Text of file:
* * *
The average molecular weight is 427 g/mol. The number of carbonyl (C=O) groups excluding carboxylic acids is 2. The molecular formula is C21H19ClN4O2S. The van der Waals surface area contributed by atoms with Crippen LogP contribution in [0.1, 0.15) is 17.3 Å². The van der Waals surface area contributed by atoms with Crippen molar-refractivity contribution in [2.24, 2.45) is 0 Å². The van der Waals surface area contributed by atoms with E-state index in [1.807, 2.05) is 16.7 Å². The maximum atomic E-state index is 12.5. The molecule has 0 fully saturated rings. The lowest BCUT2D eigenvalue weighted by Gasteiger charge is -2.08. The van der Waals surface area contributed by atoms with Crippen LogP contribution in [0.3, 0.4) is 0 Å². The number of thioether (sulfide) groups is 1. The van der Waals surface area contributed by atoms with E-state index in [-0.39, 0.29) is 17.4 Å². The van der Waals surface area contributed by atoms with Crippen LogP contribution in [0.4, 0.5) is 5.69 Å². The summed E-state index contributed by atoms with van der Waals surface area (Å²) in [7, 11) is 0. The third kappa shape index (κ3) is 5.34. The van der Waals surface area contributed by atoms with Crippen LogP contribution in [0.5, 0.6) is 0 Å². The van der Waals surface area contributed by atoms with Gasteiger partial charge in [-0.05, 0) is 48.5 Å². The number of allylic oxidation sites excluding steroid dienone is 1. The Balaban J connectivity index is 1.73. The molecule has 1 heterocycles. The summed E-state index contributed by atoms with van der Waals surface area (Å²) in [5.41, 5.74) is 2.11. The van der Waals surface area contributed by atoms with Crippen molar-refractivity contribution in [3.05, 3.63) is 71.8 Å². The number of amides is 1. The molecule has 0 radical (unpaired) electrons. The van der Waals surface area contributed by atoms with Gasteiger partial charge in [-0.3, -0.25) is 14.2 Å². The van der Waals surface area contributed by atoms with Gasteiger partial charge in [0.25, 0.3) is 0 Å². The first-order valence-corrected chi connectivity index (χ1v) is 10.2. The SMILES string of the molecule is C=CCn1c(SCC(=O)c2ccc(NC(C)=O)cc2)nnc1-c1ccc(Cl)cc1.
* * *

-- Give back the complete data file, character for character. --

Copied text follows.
The average molecular weight is 427 g/mol. The number of carbonyl (C=O) groups excluding carboxylic acids is 2. The molecular formula is C21H19ClN4O2S. The van der Waals surface area contributed by atoms with Crippen LogP contribution in [0.1, 0.15) is 17.3 Å². The van der Waals surface area contributed by atoms with Crippen molar-refractivity contribution in [2.24, 2.45) is 0 Å². The van der Waals surface area contributed by atoms with E-state index in [1.807, 2.05) is 16.7 Å². The maximum atomic E-state index is 12.5. The molecule has 0 fully saturated rings. The lowest BCUT2D eigenvalue weighted by Gasteiger charge is -2.08. The van der Waals surface area contributed by atoms with Crippen LogP contribution in [0.3, 0.4) is 0 Å². The number of thioether (sulfide) groups is 1. The van der Waals surface area contributed by atoms with E-state index in [-0.39, 0.29) is 17.4 Å². The van der Waals surface area contributed by atoms with Crippen LogP contribution in [0.4, 0.5) is 5.69 Å². The summed E-state index contributed by atoms with van der Waals surface area (Å²) in [7, 11) is 0. The third kappa shape index (κ3) is 5.34. The van der Waals surface area contributed by atoms with Crippen LogP contribution in [0.5, 0.6) is 0 Å². The van der Waals surface area contributed by atoms with Gasteiger partial charge in [-0.05, 0) is 48.5 Å². The number of allylic oxidation sites excluding steroid dienone is 1. The Balaban J connectivity index is 1.73. The molecule has 1 heterocycles. The summed E-state index contributed by atoms with van der Waals surface area (Å²) in [5.41, 5.74) is 2.11. The van der Waals surface area contributed by atoms with Crippen molar-refractivity contribution in [3.05, 3.63) is 71.8 Å². The number of amides is 1. The molecule has 0 radical (unpaired) electrons. The van der Waals surface area contributed by atoms with Gasteiger partial charge in [-0.3, -0.25) is 14.2 Å². The van der Waals surface area contributed by atoms with Gasteiger partial charge in [0.25, 0.3) is 0 Å². The first-order valence-corrected chi connectivity index (χ1v) is 10.2. The SMILES string of the molecule is C=CCn1c(SCC(=O)c2ccc(NC(C)=O)cc2)nnc1-c1ccc(Cl)cc1.